Huffpost Politics
The Blog

Featuring fresh takes and real-time analysis from HuffPost's signature lineup of contributors

Sam Sedaei Headshot

Memo for Google: It's called "Persian Gulf"

Posted: Updated:

The power of technology has been the biggest enemy of authoritarian regimes. Iranians' only means of contact with the outside world throughout the sixteen years that I lived there used to be the state-run TV news and BBC Persian radio, which has a notoriously poor quality because of the Iranian government's tendency to create interfering radio waves. But in the twenty-first century, the internet with website block removers and illegal satellite TVs have enabled Iranians to read the New York Times on their monitor screens in Tehran and watch Oprah Winfrey and the coverage of America's elections at night with their families.

So this past weekend, I decided to sit back and enjoy some of the benefits of technology by opening up Google Earth. I particularly wanted to zoom in and see how many illegal satellites I could locate on Iranians' rooftops. But as I was glancing over the southern part of the country, I noticed something so extraordinary that it made me instantly forget what I was looking for; there they were, two words written on the Persian Gulf's body of water: "Arabian Gulf." I could not believe my eyes. There it was the gulf with a completely new name out of nowhere and based on not a single legitimate history of geography book.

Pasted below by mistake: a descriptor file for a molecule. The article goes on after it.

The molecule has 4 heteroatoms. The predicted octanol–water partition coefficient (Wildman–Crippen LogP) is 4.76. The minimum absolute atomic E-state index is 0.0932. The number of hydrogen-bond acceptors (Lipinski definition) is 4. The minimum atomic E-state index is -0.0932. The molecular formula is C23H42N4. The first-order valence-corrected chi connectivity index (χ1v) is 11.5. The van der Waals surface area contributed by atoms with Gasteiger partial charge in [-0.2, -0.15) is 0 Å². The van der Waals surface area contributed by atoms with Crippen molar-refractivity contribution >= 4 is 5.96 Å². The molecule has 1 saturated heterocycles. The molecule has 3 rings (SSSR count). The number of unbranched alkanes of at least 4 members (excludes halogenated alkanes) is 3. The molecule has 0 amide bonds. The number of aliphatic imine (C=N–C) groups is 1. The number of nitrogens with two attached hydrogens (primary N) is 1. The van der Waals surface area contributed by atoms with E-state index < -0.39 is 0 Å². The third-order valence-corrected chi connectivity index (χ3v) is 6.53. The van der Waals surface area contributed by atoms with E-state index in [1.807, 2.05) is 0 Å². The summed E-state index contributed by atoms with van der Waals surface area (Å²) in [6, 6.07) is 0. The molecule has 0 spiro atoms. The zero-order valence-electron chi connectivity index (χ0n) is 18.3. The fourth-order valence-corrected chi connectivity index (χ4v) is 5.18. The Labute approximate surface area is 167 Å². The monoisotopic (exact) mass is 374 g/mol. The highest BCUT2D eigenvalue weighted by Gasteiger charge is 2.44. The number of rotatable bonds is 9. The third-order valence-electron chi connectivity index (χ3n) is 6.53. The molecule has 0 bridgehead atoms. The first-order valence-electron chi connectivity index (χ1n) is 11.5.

Convinced that fellow Iranians who have noticed this must be completely outraged, I opened another technology tool that I use to spot trends: Facebook! I figured if Persians are as outraged as I was, there must already be a group made to express that outrage. To little surprise, my search yielded over twenty different groups, three of which claimed over 2,000 members each, all with the sole purpose of emphasizing what has always been a geographical fact: the name of the body of water between Iran and the Arabian Peninsula has always been Persian Gulf. What I also noticed was that one of the multi-thousand-member groups aimed to collect signatures for a petition that calls on Google to stop renaming Persian Gulf based on no historical or international precedent. As this article is published, the petition has been signed by 53,353 people.